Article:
Posts Tagged ‘wot i think’

Wot I Think: Hyakki Castle

Hyakki Castle

It’s almost impossible to talk about Asakusa Studio’s debut game Hyakki Castle without invoking the looming western spectre of Legend of Grimrock. While this particular formula for party-based first-person dungeon crawlery (real-time grid-based movement and all) dates all the way back to Dungeon Master in the 80s, Grimrock is the game that re-launched a genre, and a solid yardstick by which to measure imitators.

Hyakki Castle, then, is Legend of Grimrock – the original, rather than the more open-world sequel – in Medieval, mythical Japan. It’s a pure dungeon crawl with only the most threadbare of stories: a team of four heroes are sent to a cursed castle to stop an evil wizard. Boilerplate, even by dungeon crawl standards. Hyakki Castle has few ambitions of its own and while it comes tantalisingly close to Grimrock at moments, more often than not it feels like a shallow imitation that doesn’t even wear its own aesthetic as comfortably as it should.

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Wot I Think: Megaton Rainfall

Megaton Rainfall‘s goal is to let you feel like a superhero. Originally created with VR in mind, the earliest build I played years back on an Oculus Rift featured what still makes up the core of the game: swooping around via the gift of flight, trying to blow up alien ships while not accidentally levelling the city around you. Released now in flat-o-vision (I’ve no idea why the PC release is non-VR only, after the PSVR release last month), I find a game containing absolutely astonishing ambition, incredible achievements, beyond comprehension scale and awe, and the weirdest sense that you’re not really being allowed to have fun. Read the rest of this entry »

Wot I Think – Star Wars Battlefront 2 single player campaign

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Star Wars Battlefront 2’s campaign is a gorgeous shooting gallery that takes you to amazing planets, both old and new. But is it any more than that? These are my thoughts on the single player part of the game, and I’ll be following up with a review of the multiplayer after the game properly comes out this Friday.

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Wot I Think: Football Manager 2018

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Nobody listens to a word I say. I might be a legend of the game and one of the most beloved footballers of my generation but as soon as I stick my nose in at half-time, all the energy is sucked out of the dressing room.

Football Manager 2018 gives me all of the data I need to understand why the team are uninterested or unhappy, but I’m not convinced it gives me any meaningful or interesting tools to address those factors. On the pitch, I’m enjoying it as much as I ever have, but whether it’s a reflection of reality or not, I find the basics of dealing with a squad of sulks as tedious as Ashley Cole’s autobiography.

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Wot I Think: Call of Duty: WW2 Multiplayer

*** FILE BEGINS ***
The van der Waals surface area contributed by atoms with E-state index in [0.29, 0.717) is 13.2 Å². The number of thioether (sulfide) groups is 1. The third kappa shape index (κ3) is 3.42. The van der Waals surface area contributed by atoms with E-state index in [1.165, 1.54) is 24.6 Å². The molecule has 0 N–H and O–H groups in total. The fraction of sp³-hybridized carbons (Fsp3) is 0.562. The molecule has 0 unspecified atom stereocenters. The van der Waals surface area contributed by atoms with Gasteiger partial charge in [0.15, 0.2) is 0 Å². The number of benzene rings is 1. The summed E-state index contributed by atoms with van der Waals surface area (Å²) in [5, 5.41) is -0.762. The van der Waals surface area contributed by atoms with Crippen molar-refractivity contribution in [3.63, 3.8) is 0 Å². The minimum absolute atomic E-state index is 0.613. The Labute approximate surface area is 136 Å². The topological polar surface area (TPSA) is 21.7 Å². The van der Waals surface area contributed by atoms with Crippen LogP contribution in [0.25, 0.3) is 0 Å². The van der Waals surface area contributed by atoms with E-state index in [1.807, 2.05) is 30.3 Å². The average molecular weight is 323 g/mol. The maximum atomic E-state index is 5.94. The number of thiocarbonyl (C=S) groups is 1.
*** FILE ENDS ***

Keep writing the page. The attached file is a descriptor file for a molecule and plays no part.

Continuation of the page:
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Call of Duty WW2 takes the series back to its roots, stripping out the jetpacks and wallrunning from the recent futuristic iterations. As Sledgehammer Games enthusiastically say, the game is back to being ‘boots on the ground’. It’s certainly a change of pace, but I was happier when my boots were sailing through the air at 50mph.

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Wot I Think: Nioh – Complete Edition

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Describing a game as X meets Dark Souls is a sure way to invite mockery and contempt. It’s lazy critical short-hand, people will say, and they’re often correct. Well, prepare to mock. But only a little.

I promise I’m not being lazy when I say that Nioh is Dark Souls meets Sengoku period Japan though, and to prove it I’m going to use that short-hand as a starting point rather than an end-point. Fortunately, where Nioh differs from Dark Souls is far more interesting than where the two games overlap.

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Wot I Think: Hand Of Fate 2

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The great rage is dead within me. I no longer feel hatred. In the first Hand Of Fate (review), a sly and effective singleplayer collision of roguelite and collectible card game, I fought onwards primarily due to a deep and burning desire to wipe the imagined smirk off the face of The Dealer, an AI-controlled dungeon master and nemesis rolled into one, whose e’er-taunting voice was the exact sound of a perpetually-raised eyebrow.

Hand Of Fate 2 is a superior sequel in many respects, but either he’s mellowed or I have. Now, we play the game together, fond old sparring partners rather than eternal enemies.

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Wot I Think: Call Of Duty: WWII Single Player Campaign

Fully expecting another ghastly CoD campaign, I’ve been utterly surprised by the shooter I’ve just played. Be shocked – Call Of Duty: WWII is a decent single-player game. And there’s not a loot drop in sight. Here’s wot I think: Read the rest of this entry »

Wot I Think: Assassin’s Creed Origins

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A soft reboot four years in the making, Ubisoft Montreal’s Assassin’s Creed: Origins is one giant step back in time plus a smaller step forward in terms of world design, a stumble in terms of its levelling system, a sideways hop as regards combat and an exercise in jogging on the spot in terms of missions. This is exactly the kind of complex footwork that leads to messy accidents during parkour sequences, but somehow, the game keeps its balance throughout, though it’s not quite the revival I was hoping for.

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Wot I Think: Wolfenstein 2: The New Colossus